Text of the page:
Amana bits are great, the need for this set is not

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Review by rhett posted 06-01-2010 12:59 AM 3870 views 0 times favorited 8 comments Add to Favorites Watch
Amana bits are great, the need for this set is not No-picture-s No-picture-s Click the pictures to enlarge them

This is a fine set of bits. The quality, workmanship and finish of all my Amana bits has been flawless. Therefore this is not a bad mark about Amana router bits, they are the best you can buy in my opinion.

This is however a review of the actual need to have a set of bits like these. I bought this set due to the fact that I have a kitchen on the floor with seven 45 degree corners. Building faceframe cabinets, this equates to 28 faceframe stiles needing a 22.5 degree angle. I assumed these bits would help with glue-up and alignment of said stiles and would result in a better finished product.

After drum sanding all the parts to final thickness and rough cutting the initial bevel, I then moved to milling of the parts. This consisted of running two batches, one of each profile. Set up was straight forward and not bad utilizing scrap pieces to get the heights right. Each profile was ran in a 3hp shaper with a power feeder, so this was a best case scenerio for good results. I don’t see how one could get good results without a power feeder unless lots of featherboards and perfectly flat stock was used. I then ripped all the pieces to final width.

I glued up all the stiles using only masking tape. This is the same method I use for joining any two boards with a bevel. My basic impression is this, it was not worth the extra time spent to run the T&G profile to achieve the same finished result. Running tape down the length of the joint proir to glue up is more than sufficient to keep the parts aligned. Just running the bevel and gluing up the pieces will get you to the same end result and will save a lot of time and setup.

-- Doubt kills more dreams than failure.

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8 comments so far

View a1Jim's profile


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#1 posted 06-01-2010 01:29 AM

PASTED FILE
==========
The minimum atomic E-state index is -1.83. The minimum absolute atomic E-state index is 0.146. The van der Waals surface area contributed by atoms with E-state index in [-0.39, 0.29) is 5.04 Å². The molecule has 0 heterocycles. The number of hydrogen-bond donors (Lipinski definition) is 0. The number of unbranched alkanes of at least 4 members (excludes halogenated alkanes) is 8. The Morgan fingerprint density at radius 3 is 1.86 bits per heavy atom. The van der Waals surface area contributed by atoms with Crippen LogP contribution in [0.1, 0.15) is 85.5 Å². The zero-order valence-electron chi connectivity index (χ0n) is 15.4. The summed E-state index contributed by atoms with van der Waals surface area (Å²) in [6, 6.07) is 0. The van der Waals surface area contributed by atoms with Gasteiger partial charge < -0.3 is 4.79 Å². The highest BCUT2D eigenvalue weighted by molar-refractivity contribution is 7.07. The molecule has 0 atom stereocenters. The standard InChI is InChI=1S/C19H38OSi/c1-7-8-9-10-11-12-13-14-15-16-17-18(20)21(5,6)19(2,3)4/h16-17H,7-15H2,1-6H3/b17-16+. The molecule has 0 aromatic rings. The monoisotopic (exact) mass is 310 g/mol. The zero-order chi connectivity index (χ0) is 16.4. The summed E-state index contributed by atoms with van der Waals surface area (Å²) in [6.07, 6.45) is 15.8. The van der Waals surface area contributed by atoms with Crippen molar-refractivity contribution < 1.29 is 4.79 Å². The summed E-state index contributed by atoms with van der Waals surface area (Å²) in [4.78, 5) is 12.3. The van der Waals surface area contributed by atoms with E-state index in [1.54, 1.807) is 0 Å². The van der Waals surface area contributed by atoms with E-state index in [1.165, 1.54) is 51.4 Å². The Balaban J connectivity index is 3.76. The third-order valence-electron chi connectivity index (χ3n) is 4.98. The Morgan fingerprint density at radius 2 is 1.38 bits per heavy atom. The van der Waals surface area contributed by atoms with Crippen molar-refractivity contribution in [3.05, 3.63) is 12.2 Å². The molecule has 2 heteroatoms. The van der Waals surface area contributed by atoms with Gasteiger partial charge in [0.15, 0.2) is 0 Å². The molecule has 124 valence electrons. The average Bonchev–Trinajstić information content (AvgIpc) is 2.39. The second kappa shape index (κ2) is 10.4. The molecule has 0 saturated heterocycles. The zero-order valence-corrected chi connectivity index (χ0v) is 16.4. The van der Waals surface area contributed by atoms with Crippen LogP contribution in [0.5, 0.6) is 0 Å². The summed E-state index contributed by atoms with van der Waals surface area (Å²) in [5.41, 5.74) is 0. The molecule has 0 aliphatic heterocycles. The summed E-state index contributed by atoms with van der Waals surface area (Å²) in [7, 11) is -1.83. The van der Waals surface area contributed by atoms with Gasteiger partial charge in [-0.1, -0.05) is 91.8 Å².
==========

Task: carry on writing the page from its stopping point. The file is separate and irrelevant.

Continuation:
I’m afraid buying router bits are a trial and error thing.


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#2 posted 06-01-2010 01:39 AM

Thanks for the information. I will keep that in mind in the future.

-- .

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#3 posted 06-01-2010 06:10 AM

So there’s nothing wrong with the ”flawless” bits , but you’re only giving them 3 stars ?
Is it your project that you’re rating ?
Sorry , I don’t understand your “review”.

-- I'm absolutely positive that I couldn't be more uncertain!

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#4 posted 06-01-2010 11:51 AM

Did you read past the first paragraph?

-- Doubt kills more dreams than failure.

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#5 posted 06-01-2010 02:46 PM

Interesting. I can see that this would slightly increase glue surface area, provide some protection from slipping, even with the tape, during glue up, and also the spline does provide some mechanical strength to the joint. Don’t know if any of that is worth the effort you go through, though.

-- Rich in Richmond -- Experience is something you don't get until just after you need it.

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#6 posted 06-01-2010 11:22 PM

rhett – would the spline be more helpful if one were gluing up wide boards rather than just relatively narrow stiles?

-- Greg D.

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11859 posts in 4461 days

#7 posted 06-02-2010 01:27 AM

Did you read past the first paragraph?”
Hi rhett , yes I did.
When we review items on this site and others, and give them low scores , it takes numerous high scores from others to boost the item back up to where it belongs.
I’ve read several reviews on Amazon , etc., where the reviewer gave the tool a low score because they ”had a hard time opening the package” when in fact the score had nothing to do with the tool at all. So in reality , you should have rated the bits at 5 stars as you said they are “flawless”.
I do respect your opinion as to whether or not you could have made the cabinets without them. We all have our own favorite ways to do things and in the end , have the same results. I would think that the tongue and groove would add better alignment and some additional strength to the joint as well . I’m probably wrong though : )
Have a great evening , rhett : )

-- I'm absolutely positive that I couldn't be more uncertain!

View David Craig's profile

David Craig

2137 posts in 3882 days

#8 posted 06-02-2010 12:09 PM

Rhett, I guess the question I would ask is this – Do you think this set would be potentially advantageous to an individual who does not have the experience you have with cabinetry. Many tools, bits, blades, jigs, etc. that have flooded the woodworking world are geared towards the hobbyist as well as the professional. I think what some pros or long term woodworkers sometimes forget is what seems very simple and easy to them can be much more complex for someone who hasn’t done the same thing a hundred or so times and probably never will.

Not to discount your review, just asking you to re-evaluate the product in light of the non-professional. If a DIYer were going to attempt some of the more complex cuts you described, do you think they would benefit from the product? Or do you think it is an unnecessary kit all around?


-- There is little that is simple when it comes to making a simple box.

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